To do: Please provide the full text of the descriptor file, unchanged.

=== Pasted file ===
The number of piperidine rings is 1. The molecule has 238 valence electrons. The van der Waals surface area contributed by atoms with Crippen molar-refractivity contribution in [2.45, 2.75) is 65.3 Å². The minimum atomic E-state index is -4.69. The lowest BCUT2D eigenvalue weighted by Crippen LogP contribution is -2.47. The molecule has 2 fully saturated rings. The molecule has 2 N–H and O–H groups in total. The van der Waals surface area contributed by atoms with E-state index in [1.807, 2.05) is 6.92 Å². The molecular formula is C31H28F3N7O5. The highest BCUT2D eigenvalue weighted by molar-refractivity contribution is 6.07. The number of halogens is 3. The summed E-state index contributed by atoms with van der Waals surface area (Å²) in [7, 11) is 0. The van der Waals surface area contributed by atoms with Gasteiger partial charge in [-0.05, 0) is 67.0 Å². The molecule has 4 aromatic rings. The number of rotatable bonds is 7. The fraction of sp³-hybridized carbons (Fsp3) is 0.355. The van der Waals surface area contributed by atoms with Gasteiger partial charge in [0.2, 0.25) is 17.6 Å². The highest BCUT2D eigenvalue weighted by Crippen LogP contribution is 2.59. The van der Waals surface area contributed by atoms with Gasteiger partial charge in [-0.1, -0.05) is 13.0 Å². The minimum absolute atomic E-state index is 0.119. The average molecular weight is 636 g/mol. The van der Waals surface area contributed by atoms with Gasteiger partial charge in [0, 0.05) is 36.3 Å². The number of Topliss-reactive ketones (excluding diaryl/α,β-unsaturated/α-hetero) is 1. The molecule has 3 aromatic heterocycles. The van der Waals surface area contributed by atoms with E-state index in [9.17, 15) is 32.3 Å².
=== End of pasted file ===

The number of piperidine rings is 1. The molecule has 238 valence electrons. The van der Waals surface area contributed by atoms with Crippen molar-refractivity contribution in [2.45, 2.75) is 65.3 Å². The minimum atomic E-state index is -4.69. The lowest BCUT2D eigenvalue weighted by Crippen LogP contribution is -2.47. The molecule has 2 fully saturated rings. The molecule has 2 N–H and O–H groups in total. The van der Waals surface area contributed by atoms with E-state index in [1.807, 2.05) is 6.92 Å². The molecular formula is C31H28F3N7O5. The highest BCUT2D eigenvalue weighted by molar-refractivity contribution is 6.07. The number of halogens is 3. The summed E-state index contributed by atoms with van der Waals surface area (Å²) in [7, 11) is 0. The van der Waals surface area contributed by atoms with Gasteiger partial charge in [-0.05, 0) is 67.0 Å². The molecule has 4 aromatic rings. The number of rotatable bonds is 7. The fraction of sp³-hybridized carbons (Fsp3) is 0.355. The van der Waals surface area contributed by atoms with Gasteiger partial charge in [0.2, 0.25) is 17.6 Å². The highest BCUT2D eigenvalue weighted by Crippen LogP contribution is 2.59. The van der Waals surface area contributed by atoms with Gasteiger partial charge in [-0.1, -0.05) is 13.0 Å². The minimum absolute atomic E-state index is 0.119. The average molecular weight is 636 g/mol. The van der Waals surface area contributed by atoms with Gasteiger partial charge in [0, 0.05) is 36.3 Å². The number of Topliss-reactive ketones (excluding diaryl/α,β-unsaturated/α-hetero) is 1. The molecule has 3 aromatic heterocycles. The van der Waals surface area contributed by atoms with E-state index in [9.17, 15) is 32.3 Å².